A new partial lockdown to contain the spread of the coronavirus in France is having a smaller impact on the national economy than a total lockdown earlier this year, the French central bank said Monday. But business leaders still expect a sharp decline in activity across the board in November, as order books at construction companies shrink, the bank added.
France’s second lockdown, which began Oct. 17 and is now expected to stretch beyond Dec. 1, was aimed at minimizing damage to the economy just as a recovery was starting to take hold during a summer rebound. Unlike the earlier lockdown, France is allowing public services and schools to stay open, and activity at construction and factory sites to continue.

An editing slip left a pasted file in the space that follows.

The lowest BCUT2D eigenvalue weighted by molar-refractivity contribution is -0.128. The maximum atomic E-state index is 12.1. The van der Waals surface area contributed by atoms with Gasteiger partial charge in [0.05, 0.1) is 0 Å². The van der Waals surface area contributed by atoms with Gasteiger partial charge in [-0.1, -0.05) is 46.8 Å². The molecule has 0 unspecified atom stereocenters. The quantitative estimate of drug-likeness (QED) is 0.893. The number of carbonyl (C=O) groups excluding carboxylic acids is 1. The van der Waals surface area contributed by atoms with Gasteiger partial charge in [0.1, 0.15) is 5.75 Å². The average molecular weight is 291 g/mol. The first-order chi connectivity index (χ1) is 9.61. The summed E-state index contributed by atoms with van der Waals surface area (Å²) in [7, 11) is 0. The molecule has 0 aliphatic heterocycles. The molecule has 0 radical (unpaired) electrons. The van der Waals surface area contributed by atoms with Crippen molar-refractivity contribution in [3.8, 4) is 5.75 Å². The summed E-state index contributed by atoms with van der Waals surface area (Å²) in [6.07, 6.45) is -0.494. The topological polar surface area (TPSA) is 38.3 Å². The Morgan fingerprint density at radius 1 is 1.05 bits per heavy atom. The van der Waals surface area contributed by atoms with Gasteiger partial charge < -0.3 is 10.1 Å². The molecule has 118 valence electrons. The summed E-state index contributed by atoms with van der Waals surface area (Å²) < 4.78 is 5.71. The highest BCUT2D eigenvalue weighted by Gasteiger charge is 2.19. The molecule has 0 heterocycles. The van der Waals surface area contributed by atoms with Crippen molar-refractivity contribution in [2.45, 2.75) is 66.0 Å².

The Banque de France said it expected the economy was likely to show a shrinkage of about 12 percent in November from a year ago. That compares with a wrenching 31 percent year-over-year contraction in April, when economic activity ground to a halt.
Whether that improvement lasts remains to be seen. Fears of coronavirus outbreaks have worsened the outlook for French business activity, and are likely to lead to a wave of layoffs, economists say.
French companies have said they expect earnings to decline in 2021, and they don’t expect to substantially increase spending on capital investment.
Working from home, and the use of socially distanced workplaces has so far helped maintain corporate activity. The opening of schools is easing child care burdens for employees with children.
Activity in agro-foods, pharmaceuticals and other industrial sectors enjoyed a bounce after an earlier national quarantine, and are now back to pre-pandemic levels, the central bank added.
At the same time, a quarter of the economy remains hard hit by social-distancing measures, including hotels, restaurants, tourism and catering, the central bank said.
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